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truth and closeness of his pictures, that he knows the lesson hy heart. Yet there is not a trace of egotism.

One more royal trait properly belongs to the poet. I mean his cheerfulness, without which no man can be a poet, - for beauty is his aim. He loves virtue, not for its obligation, but for its grace: he delights in the world, in mail, in woman,

for the lovely light that sparkles from them. Beauty, the spirit of joy and hilarity, he sheds over the universe. Epicurus relates, that poetry hath such charms that a lover might forsake his mistress to partake of them. And the true bards have been noted for their firm and cheerful temper. Homer lies in sunshine ; Chaucer is glad and erect; and Saadi says, “ It was rumored abroad that I was penitent; but what had I to do with repentance ?” Not less sovereign and cheerful, - much more sovereign and cheerful, is the tone of Shakspeare. His name suggests joy and emancipation to the heart of men. If he should appear in any company of human souls, who would not march in his troop? He touches nothing that does not borrow health and longevity from his festal style.

And now, how stands the account of man with this bard and benefactor, when in solitude, shuting our cars to the reverberations of his fame, we seek to strike the balance ? Solitude has austere lessons; it can teach us to spare both heroes and poets; and it weighis Shakspeare also, and finds him to share the halfness and imperfection of humanity.

Shakspeare, Homer, Dante, Chaucer, saw the splendor of meaning that plays over the visible world; knew that a tree had another use than for apples, and corn another than for meal, and the ball of the earth, than for tillage and roads that these things bore a second and finer harvest to the mind, being emblems of its thoughts, and conveying in all their natural history a certain mute commentary on human life. Shakspeare employed them as colors to compose his picture. He rested in their beauty; and never took the step which seemed inevitable to such genius, namely, to explore the virtue which resides in these symbols, and imparts this power,

- what is that which they themselves say? He converted the elements, which waited on his command, into entertainments. Ile was master of the revels to mankind. Is it not as if one should have, through majestic powers of science, the comets given into his hand, or the planets and their moons, and should draw them from their orbits to glare with the municipal fire-works on a holiday night, and advertise in all towns, “very superior pyrotechny this evening !” Are the agents of nature, and the power to understand them, worth no more than a street serenade, or the breath of a cigar? One renienībers again the trumpet-text in the Koran, -.“The beavens and the earth, and all that is between them, think ye we have created them in jest ?” As long as the question is of talent and mental power, the world of men has not his equal to show. But when the question is to life, and its materials, and its auxiliaries, how does he profit me ? What does it signify? It is but a Twelfth Night, or Midsummer Night's Dream, or a Winter Evening's Tale : what signifies another picture more or less ? The Egypcan verdict of the Shakspeare Societies comes to mind,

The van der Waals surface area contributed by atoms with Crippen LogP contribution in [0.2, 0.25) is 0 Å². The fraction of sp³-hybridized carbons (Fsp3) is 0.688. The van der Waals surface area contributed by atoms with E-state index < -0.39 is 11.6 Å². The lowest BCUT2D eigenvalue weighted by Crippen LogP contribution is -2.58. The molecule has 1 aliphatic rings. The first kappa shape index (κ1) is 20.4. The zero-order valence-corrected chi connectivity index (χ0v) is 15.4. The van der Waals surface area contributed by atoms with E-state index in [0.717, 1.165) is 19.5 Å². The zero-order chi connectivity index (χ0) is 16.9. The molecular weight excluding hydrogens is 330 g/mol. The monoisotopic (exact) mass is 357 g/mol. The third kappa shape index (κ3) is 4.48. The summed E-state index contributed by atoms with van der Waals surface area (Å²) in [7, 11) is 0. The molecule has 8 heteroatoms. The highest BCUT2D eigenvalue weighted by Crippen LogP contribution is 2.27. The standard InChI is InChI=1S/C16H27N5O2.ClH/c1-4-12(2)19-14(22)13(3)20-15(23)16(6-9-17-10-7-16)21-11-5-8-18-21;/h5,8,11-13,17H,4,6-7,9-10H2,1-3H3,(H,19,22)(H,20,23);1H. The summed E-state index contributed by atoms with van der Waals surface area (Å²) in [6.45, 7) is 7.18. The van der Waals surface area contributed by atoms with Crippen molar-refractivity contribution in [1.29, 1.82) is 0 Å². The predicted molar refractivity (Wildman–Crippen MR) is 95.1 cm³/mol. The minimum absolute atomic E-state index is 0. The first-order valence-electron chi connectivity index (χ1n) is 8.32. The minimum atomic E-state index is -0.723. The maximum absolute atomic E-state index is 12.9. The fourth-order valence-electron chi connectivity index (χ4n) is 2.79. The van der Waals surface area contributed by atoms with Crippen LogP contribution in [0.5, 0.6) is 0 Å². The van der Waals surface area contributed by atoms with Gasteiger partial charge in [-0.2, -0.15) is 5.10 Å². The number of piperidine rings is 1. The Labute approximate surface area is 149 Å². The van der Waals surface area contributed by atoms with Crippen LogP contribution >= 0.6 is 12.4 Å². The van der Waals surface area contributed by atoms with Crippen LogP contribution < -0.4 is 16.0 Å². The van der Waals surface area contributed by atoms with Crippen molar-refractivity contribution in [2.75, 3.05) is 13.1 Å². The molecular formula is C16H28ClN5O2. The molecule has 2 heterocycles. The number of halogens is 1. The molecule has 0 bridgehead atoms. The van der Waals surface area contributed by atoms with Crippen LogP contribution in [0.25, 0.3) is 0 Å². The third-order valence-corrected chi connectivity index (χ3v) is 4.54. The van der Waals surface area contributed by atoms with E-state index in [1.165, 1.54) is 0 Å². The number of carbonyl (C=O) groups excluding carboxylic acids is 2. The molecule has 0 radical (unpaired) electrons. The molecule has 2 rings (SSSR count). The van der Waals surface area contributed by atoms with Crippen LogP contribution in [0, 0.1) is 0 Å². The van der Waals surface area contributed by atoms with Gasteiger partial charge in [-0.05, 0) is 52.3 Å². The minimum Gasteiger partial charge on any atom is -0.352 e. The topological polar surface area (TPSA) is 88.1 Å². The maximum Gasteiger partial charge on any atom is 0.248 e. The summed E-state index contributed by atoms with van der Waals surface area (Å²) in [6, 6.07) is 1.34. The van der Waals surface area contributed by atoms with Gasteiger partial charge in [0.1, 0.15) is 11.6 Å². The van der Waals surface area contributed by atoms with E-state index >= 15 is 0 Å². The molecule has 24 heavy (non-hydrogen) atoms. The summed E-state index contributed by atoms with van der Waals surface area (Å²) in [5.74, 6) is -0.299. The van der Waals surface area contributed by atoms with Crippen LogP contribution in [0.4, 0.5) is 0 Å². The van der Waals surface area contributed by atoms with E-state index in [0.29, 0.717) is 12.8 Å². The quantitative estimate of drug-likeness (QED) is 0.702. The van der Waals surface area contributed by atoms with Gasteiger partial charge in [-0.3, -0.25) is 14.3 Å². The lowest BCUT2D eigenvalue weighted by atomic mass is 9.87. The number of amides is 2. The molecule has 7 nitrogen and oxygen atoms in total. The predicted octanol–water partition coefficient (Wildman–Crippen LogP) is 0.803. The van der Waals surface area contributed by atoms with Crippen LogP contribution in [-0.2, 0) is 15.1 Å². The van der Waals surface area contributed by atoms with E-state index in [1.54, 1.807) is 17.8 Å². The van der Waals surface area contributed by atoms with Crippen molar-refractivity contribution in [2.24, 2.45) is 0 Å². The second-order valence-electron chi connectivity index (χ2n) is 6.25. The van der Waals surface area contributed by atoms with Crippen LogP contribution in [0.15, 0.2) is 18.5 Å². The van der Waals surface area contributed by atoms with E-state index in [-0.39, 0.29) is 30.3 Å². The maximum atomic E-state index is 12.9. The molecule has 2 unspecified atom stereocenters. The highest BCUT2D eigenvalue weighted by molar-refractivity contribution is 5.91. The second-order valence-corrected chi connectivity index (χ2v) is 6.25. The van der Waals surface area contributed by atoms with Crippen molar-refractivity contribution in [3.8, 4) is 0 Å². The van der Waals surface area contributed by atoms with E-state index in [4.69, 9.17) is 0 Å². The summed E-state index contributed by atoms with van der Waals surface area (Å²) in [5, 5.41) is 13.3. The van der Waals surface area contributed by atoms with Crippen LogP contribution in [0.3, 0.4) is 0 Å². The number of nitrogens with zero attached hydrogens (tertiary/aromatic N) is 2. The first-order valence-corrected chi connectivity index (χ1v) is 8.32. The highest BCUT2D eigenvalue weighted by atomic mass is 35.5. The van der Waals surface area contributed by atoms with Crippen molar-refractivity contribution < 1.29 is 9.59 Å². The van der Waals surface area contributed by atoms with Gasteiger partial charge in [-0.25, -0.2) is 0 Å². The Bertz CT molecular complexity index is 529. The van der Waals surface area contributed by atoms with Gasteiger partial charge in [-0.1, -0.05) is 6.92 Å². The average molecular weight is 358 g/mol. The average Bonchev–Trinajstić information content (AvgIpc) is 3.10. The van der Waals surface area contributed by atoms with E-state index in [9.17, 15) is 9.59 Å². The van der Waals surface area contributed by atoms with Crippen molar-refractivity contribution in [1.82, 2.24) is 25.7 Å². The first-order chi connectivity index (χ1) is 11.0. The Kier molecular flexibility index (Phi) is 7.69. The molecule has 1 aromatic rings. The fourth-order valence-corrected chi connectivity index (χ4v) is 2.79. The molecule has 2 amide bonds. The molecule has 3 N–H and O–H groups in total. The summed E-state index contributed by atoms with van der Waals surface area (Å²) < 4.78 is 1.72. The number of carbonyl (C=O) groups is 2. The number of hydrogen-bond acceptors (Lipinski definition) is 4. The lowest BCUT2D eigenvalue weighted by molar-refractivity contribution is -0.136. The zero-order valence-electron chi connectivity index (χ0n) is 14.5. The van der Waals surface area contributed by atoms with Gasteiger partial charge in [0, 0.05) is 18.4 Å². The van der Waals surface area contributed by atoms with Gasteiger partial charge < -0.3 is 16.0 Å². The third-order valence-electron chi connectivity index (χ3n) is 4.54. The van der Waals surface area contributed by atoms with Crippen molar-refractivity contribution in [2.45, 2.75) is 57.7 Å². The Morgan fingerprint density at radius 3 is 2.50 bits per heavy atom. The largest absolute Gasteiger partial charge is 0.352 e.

Teat

that he was a jovial actor and manager. I cannot marry this fact to his verse. Other admirable men bare led lives in some sort of keeping with their thought; but this man, in wide contrast. Had he been less, liad le reached only the common measure of great authors, of Bacon, Milton, Tasso, Cervantes, we might leave the fact in the twilight of human fate: but, that this man of men, he who

gave to the science of mind a new and larger subject than had ever existed, and planted the standard of humanity some furlongs forward into Chaos, – that he should not be wise for himself, - it must even go into the world's history, that the best poet led an obscure and profane life, using his genius for the public amusement.

Well, other men, priest and prophet, Israelite, German, and Swede, beheld the same objects : they also saw through them that which was contained. And to what purpose? The beauty straight way vanished; they read commandments, all-excluding mountainous duty; an obligation, a sadness, as of piled mountains, fell on them, and life became ghastly, joyless, a pilgrim's progress, a probation, heleaguered round with doleful histories of Adam's fall and curse, behind us; with doomsdays and purgatorial and penal fires before us; and the heart of the seer and the heart of the listener sank in them. It must be conceded that these are half-views of halla

The world still wants its poet-priest, a l'econciler, who shall not trifle with Shakspeare the player, nor shall grope in graves with Swedenborg the mourner; but who shall see, speak, and act, with equal inspiration. For knowledge will brighten the sunshine; right is more beautiful than private affection; and love is compatible with universal wisdom.

men.

VI.

NAPOLEON; OR, THE MAN OF

THE WORLD.

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